• Get a container that’s about 2 inches wider than the current one. Don’t get tempted to jump up to a container that’s 5 tor 10 inches so you don’t have to repot for the next 10 years. That’s a recipe for disaster since a container that’s too big will increase the risk of overwatering. Instead, go up by 2 or 3 inch increments.
  • You also want to prepared fresh potting soil. Make sure to use well-draining potting soil. I suggest mixing the ingredients before you repot and then fill the new container about 40% near halfway so the transplanting process is seamless.
  • The best time to repot is during spring or early summer.
  • When ready, gently take the root ball out of the pot.
  • Then, remove excess dirt and debris.
  • Make sure to check the roots to see if they’re healthy. If they’re tangled up, which often happens when the plant has been pot bound, carefully separate them using your fingers.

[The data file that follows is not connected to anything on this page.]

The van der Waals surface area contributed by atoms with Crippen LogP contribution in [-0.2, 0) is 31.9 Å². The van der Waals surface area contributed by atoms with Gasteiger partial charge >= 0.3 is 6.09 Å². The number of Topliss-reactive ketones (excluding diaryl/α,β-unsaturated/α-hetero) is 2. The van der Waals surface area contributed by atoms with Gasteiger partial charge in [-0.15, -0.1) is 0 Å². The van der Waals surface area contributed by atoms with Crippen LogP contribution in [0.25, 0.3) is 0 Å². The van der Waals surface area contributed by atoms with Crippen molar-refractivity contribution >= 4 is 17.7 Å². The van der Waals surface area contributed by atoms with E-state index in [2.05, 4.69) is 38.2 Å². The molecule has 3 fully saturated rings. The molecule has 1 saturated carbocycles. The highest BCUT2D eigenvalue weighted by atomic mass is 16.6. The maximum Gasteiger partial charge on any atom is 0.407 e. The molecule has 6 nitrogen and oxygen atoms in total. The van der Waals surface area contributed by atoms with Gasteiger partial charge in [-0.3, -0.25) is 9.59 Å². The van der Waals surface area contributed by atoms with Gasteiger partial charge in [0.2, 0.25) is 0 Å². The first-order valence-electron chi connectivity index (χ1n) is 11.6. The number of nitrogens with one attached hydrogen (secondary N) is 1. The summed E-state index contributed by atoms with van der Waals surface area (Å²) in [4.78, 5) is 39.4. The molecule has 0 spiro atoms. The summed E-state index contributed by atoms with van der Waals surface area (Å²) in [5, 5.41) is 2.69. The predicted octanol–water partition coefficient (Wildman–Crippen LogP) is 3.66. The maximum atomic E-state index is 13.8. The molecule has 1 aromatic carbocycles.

• Place the root ball into the new pot.
  • Then fill in the extra spaces with fresh potting soil.

 

Toxicity

One thing to keep in mind is that your Philodendron grazielae is toxic. There’s no problem with holding or touching it as it isn’t poisonous or an allergen that way.

But, ingesting any part of the plant can cause digestive tract issues if enough is consumed.

Thus, keep it away from young kids and pets.

 

Pests and Diseases

Your Philodendron grazielae does not generally have a lot of pest problems. The better care you give it the less likely you’ll ever need to bother with this issue, which is a headache for many growers.

That said, you always want to know what to do and be aware of the potential pests that can come.

With your Philodendron grazielae, the most common pests include aphids, scale and mealybugs. These are problematic because they’ll all affect your plant’s healthy often by sucking the sap which is what carries nutrients to different parts of the plant.

Thus, you want to keep an eye out for them.

if you do see them, use insecticidal soap or neem oil. Both are good remedies for these problems.